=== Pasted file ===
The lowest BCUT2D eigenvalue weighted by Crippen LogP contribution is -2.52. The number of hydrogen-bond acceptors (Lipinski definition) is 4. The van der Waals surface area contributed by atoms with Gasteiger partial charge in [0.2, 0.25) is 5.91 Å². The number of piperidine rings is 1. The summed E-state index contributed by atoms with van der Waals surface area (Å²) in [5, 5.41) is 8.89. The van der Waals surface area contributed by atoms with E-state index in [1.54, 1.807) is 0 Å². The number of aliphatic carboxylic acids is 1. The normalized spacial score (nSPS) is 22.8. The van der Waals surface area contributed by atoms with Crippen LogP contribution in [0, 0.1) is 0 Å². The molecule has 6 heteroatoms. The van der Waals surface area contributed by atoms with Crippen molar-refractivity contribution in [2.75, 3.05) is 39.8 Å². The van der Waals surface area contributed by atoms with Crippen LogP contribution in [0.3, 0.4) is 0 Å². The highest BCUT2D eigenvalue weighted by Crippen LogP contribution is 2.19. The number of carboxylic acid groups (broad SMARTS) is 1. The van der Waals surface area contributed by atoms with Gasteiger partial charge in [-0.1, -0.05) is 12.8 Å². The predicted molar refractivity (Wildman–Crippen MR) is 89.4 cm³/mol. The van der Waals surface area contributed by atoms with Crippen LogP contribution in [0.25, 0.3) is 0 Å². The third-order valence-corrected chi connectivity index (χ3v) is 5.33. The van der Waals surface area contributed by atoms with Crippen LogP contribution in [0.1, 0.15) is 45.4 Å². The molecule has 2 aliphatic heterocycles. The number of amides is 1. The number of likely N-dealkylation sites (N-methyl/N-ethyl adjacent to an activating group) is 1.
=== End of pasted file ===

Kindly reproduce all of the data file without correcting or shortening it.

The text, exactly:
The lowest BCUT2D eigenvalue weighted by Crippen LogP contribution is -2.52. The number of hydrogen-bond acceptors (Lipinski definition) is 4. The van der Waals surface area contributed by atoms with Gasteiger partial charge in [0.2, 0.25) is 5.91 Å². The number of piperidine rings is 1. The summed E-state index contributed by atoms with van der Waals surface area (Å²) in [5, 5.41) is 8.89. The van der Waals surface area contributed by atoms with E-state index in [1.54, 1.807) is 0 Å². The number of aliphatic carboxylic acids is 1. The normalized spacial score (nSPS) is 22.8. The van der Waals surface area contributed by atoms with Crippen LogP contribution in [0, 0.1) is 0 Å². The molecule has 6 heteroatoms. The van der Waals surface area contributed by atoms with Crippen molar-refractivity contribution in [2.75, 3.05) is 39.8 Å². The van der Waals surface area contributed by atoms with Crippen LogP contribution in [0.3, 0.4) is 0 Å². The highest BCUT2D eigenvalue weighted by Crippen LogP contribution is 2.19. The number of carboxylic acid groups (broad SMARTS) is 1. The van der Waals surface area contributed by atoms with Gasteiger partial charge in [-0.1, -0.05) is 12.8 Å². The predicted molar refractivity (Wildman–Crippen MR) is 89.4 cm³/mol. The van der Waals surface area contributed by atoms with Crippen LogP contribution in [0.25, 0.3) is 0 Å². The third-order valence-corrected chi connectivity index (χ3v) is 5.33. The van der Waals surface area contributed by atoms with Crippen LogP contribution in [0.1, 0.15) is 45.4 Å². The molecule has 2 aliphatic heterocycles. The number of amides is 1. The number of likely N-dealkylation sites (N-methyl/N-ethyl adjacent to an activating group) is 1.